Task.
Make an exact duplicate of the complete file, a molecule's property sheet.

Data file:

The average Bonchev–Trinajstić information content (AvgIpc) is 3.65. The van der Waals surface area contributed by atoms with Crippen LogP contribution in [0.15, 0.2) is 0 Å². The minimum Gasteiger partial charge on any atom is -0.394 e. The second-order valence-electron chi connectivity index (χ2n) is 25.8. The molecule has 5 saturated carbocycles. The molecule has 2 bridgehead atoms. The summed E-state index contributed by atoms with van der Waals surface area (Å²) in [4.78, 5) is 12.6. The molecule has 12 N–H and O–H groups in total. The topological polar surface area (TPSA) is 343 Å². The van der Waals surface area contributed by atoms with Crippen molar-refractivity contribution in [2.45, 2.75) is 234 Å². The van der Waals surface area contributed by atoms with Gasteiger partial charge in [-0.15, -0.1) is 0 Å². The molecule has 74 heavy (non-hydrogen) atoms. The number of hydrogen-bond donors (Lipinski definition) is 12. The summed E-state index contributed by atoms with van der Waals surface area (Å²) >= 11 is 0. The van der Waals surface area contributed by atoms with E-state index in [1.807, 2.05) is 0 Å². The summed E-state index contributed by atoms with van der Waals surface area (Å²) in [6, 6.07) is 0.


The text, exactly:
The average Bonchev–Trinajstić information content (AvgIpc) is 3.65. The van der Waals surface area contributed by atoms with Crippen LogP contribution in [0.15, 0.2) is 0 Å². The minimum Gasteiger partial charge on any atom is -0.394 e. The second-order valence-electron chi connectivity index (χ2n) is 25.8. The molecule has 5 saturated carbocycles. The molecule has 2 bridgehead atoms. The summed E-state index contributed by atoms with van der Waals surface area (Å²) in [4.78, 5) is 12.6. The molecule has 12 N–H and O–H groups in total. The topological polar surface area (TPSA) is 343 Å². The van der Waals surface area contributed by atoms with Crippen molar-refractivity contribution in [2.45, 2.75) is 234 Å². The van der Waals surface area contributed by atoms with Gasteiger partial charge in [-0.15, -0.1) is 0 Å². The molecule has 74 heavy (non-hydrogen) atoms. The number of hydrogen-bond donors (Lipinski definition) is 12. The summed E-state index contributed by atoms with van der Waals surface area (Å²) >= 11 is 0. The van der Waals surface area contributed by atoms with E-state index in [1.807, 2.05) is 0 Å². The summed E-state index contributed by atoms with van der Waals surface area (Å²) in [6, 6.07) is 0.